UC Davis offers new brachytherapy treatment for prostate cancer
Potentially safer, more effective
In the fight against prostate cancer, accuracy is key to effective treatment.
Especially when radiation therapy is used to kill tumor cells, a precisely delivered dose can improve cure rates — and lessen the chances for unwanted side effects.
For patients with prostate cancer at an early stage and that has not spread beyond the prostate, UC Davis Comprehensive Cancer Center's Department of Radiation Oncology now offers a new generation of brachytherapy, a type of treatment in which radioactive seeds are implanted in the prostate, slowly delivering radiation to the target over several months.
The new therapy option rounds out the cancer center’s full armamentarium to treat prostate cancer, the leading cancer in men. About one in six men over age 50 will be diagnosed with prostate cancer.
At UC Davis Comprehensive Cancer Center, where an estimated 250 patients seek care for prostate cancer each year, a multidisciplinary group of specialists works on the best options for each individual patient. For patients considered low-risk, these include watchful waiting, surgery, external beam radiation and brachytherapy.
'Doing normal work the next day'
UC Davis prostate cancer patient Michael Redman was one of the first to take advantage of the new brachytherapy approach. The Rio Linda 68-year-old said he preferred brachytherapy to traditional radiation, which he had been told would require daily visits for more than six weeks.
While typical radiation can require up to 40 visits, brachytherapy is a one-time procedure that lasts just two to three hours.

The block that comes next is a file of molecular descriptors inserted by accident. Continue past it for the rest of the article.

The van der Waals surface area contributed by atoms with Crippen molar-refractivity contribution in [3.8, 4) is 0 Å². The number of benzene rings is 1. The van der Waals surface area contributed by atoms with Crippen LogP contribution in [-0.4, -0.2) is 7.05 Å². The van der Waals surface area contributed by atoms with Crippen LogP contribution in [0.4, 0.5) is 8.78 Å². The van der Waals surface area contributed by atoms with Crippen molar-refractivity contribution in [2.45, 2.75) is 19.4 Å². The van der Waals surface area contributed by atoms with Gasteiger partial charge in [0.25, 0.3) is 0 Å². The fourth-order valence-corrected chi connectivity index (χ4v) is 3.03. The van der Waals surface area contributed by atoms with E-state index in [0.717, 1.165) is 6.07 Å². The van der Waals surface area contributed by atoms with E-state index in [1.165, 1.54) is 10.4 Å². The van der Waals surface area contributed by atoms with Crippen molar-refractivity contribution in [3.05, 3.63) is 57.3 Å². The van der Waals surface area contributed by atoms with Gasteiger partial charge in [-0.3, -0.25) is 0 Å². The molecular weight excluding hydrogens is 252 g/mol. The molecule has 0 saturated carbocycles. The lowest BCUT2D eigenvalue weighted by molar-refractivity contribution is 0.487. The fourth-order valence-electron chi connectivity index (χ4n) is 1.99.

“It was very easy,” he said. “When it was over, I went home and followed the guidelines. It seems like a procedure that really didn’t have any side effects. I was doing normal work the next day.”
Redman also liked the fact that his brother, who had brachytherapy for his prostate cancer, was still disease-free after six years.
96 percent disease-free after five years
Valicenti, a renowned expert in radiation treatments for prostate cancer and other tumors, has shown the benefits of brachytherapy. In a study published last year in the journal Urology, Valicenti and colleagues demonstrated that 96 percent of low-risk prostate cancer patients who underwent brachytherapy remained disease-free after five years.
“These results, as well as those from many other experienced radiation oncologists, consistently demonstrate excellent tumor control and relatively acceptable side effects for prostate seed implants,” Valicenti said. “We are really pleased to be able to offer this to our prostate cancer patients.”